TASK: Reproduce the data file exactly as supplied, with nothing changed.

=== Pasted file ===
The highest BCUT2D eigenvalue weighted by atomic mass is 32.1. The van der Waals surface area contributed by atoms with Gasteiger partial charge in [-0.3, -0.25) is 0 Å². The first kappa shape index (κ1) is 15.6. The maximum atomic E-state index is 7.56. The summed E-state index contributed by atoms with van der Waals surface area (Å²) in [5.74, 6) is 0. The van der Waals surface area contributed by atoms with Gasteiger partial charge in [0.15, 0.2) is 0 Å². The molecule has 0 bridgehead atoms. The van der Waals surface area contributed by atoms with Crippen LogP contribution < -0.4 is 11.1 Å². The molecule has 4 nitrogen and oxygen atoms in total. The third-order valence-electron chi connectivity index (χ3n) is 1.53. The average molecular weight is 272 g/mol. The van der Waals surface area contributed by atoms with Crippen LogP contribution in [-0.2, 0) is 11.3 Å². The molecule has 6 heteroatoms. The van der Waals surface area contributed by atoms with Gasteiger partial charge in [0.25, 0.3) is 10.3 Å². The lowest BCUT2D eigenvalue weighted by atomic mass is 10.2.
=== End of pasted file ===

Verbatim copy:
The highest BCUT2D eigenvalue weighted by atomic mass is 32.1. The van der Waals surface area contributed by atoms with Gasteiger partial charge in [-0.3, -0.25) is 0 Å². The first kappa shape index (κ1) is 15.6. The maximum atomic E-state index is 7.56. The summed E-state index contributed by atoms with van der Waals surface area (Å²) in [5.74, 6) is 0. The van der Waals surface area contributed by atoms with Gasteiger partial charge in [0.15, 0.2) is 0 Å². The molecule has 0 bridgehead atoms. The van der Waals surface area contributed by atoms with Crippen LogP contribution < -0.4 is 11.1 Å². The molecule has 4 nitrogen and oxygen atoms in total. The third-order valence-electron chi connectivity index (χ3n) is 1.53. The average molecular weight is 272 g/mol. The van der Waals surface area contributed by atoms with Crippen LogP contribution in [-0.2, 0) is 11.3 Å². The molecule has 6 heteroatoms. The van der Waals surface area contributed by atoms with Gasteiger partial charge in [0.25, 0.3) is 10.3 Å². The lowest BCUT2D eigenvalue weighted by atomic mass is 10.2.